I took the NCLEX on March 4th and got the good pop-up. Today I paid for quick results and found out that I passed. I also got the NCSBN Candidate Report in the mail stating that I successfully passed. Right now, I'm just waiting for my license #. (It was my first time taking the NCLEX).
I am sharing how I prepared for the NCLEX. I read several similar posts before I tested which is what inspired me to write this one. But, please note that not everyone's exam is the same. What might work for one person, won't for another.
1. You should know your content very well. You can learn as many strategies and practice as many questions as you like... but if you don't know your content (& what the question is asking), you're not as likely to get it right. I spent over a month just studying Saunders for content. I would recommend that you take the practice test that are after each chapter BEFORE reading the chapter and seeing your score without reading the rationales. After you read the chapter and go through the questions again, you will know why you got it wrong. And hopefully this will reinforce the concepts in your head.
2. While reading the chapters from Saunders, highlight the important points. And then about 1-2 weeks before the exam, review what you have highlighted.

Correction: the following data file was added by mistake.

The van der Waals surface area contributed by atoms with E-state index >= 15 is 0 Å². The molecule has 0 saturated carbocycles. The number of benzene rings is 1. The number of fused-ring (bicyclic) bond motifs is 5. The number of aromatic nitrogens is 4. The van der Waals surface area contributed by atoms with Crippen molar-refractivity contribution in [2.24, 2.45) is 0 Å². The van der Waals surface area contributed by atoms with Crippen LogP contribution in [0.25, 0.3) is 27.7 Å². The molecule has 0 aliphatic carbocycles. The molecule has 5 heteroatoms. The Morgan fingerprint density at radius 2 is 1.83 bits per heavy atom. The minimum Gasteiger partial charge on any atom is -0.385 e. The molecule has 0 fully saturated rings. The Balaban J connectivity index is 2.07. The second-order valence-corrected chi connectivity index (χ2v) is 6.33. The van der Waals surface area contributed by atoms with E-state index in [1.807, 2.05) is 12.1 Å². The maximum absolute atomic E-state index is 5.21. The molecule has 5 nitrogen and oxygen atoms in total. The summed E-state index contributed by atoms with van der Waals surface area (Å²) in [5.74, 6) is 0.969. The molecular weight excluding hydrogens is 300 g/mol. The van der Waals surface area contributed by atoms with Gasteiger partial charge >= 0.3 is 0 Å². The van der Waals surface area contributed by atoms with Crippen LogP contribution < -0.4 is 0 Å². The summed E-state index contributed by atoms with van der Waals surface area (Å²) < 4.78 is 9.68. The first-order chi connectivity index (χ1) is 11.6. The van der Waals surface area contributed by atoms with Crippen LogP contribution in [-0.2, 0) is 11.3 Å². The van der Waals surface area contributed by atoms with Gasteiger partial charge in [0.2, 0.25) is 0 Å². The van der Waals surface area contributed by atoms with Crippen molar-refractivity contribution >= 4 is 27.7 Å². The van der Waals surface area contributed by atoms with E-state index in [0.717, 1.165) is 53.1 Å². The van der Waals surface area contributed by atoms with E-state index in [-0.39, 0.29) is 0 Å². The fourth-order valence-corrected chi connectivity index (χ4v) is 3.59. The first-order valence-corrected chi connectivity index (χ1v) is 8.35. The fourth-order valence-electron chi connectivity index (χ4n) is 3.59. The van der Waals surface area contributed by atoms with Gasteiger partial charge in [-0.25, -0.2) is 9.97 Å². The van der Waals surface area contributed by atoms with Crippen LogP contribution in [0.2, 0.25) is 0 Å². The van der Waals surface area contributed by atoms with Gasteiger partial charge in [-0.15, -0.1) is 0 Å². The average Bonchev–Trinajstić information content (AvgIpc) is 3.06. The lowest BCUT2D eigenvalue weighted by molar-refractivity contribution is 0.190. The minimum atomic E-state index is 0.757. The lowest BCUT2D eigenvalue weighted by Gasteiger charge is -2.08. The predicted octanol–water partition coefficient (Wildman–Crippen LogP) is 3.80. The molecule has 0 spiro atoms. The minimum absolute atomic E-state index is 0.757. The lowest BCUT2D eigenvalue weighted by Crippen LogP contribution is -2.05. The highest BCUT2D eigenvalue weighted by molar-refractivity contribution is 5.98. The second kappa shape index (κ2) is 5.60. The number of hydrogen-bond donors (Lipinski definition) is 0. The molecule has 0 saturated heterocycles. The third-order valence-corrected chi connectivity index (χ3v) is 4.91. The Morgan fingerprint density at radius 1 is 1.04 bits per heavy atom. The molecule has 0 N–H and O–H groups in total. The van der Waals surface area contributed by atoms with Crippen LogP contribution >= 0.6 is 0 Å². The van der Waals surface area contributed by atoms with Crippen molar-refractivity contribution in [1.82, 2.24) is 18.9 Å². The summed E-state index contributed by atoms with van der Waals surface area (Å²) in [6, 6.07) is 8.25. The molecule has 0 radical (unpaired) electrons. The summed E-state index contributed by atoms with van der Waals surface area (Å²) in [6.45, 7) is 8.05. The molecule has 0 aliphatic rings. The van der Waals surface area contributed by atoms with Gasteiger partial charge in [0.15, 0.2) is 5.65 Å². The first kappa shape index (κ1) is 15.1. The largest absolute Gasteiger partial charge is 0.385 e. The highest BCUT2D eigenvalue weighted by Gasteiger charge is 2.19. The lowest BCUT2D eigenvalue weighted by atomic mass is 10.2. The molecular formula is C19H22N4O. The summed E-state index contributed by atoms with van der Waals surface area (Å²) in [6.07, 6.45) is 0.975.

3. I also recommend taking a pretest before you begin studying so that you know what your strengths and weaknesses are. Definitely focus more on your weaknesses while studying. For me it was Peds.
4. When you're good on content, you will do better on the questions. I recommend NCSBN and PDA by LaCharity for practice questions. The wording was most similar to the NCLEX. They will also be very helpful with priority and SATA questions which I got a lot of.
5. Kaplan does have some good strategies. I checked out their NCLEX-RN strategies book from a local library and went through the questions (about 600). It also comes with a CD. I checked this out from the library as there was no way I was going to pay $500 for their course.
6. I did go through all the Saunders questions as stated above, but I personally felt that they were easier compared to the other resources that I used.
For those who are curious, I answered <3000 questions for practice. I scored the highest on Saunders, about 70% on Kaplan, 65% on PDA, & 60% on NCSBN.
Don't get questions wrong by misreading or reading them too quickly. Make sure you know what the question is asking. Also NCLEX tests us on textbook nursing not on your real life experiences. Take your time when answering the questions. Don't rush!
Oh, and remember - about 85% of people who take the NCLEX pass their 1st time. So you're more likely to pass if you prepare well!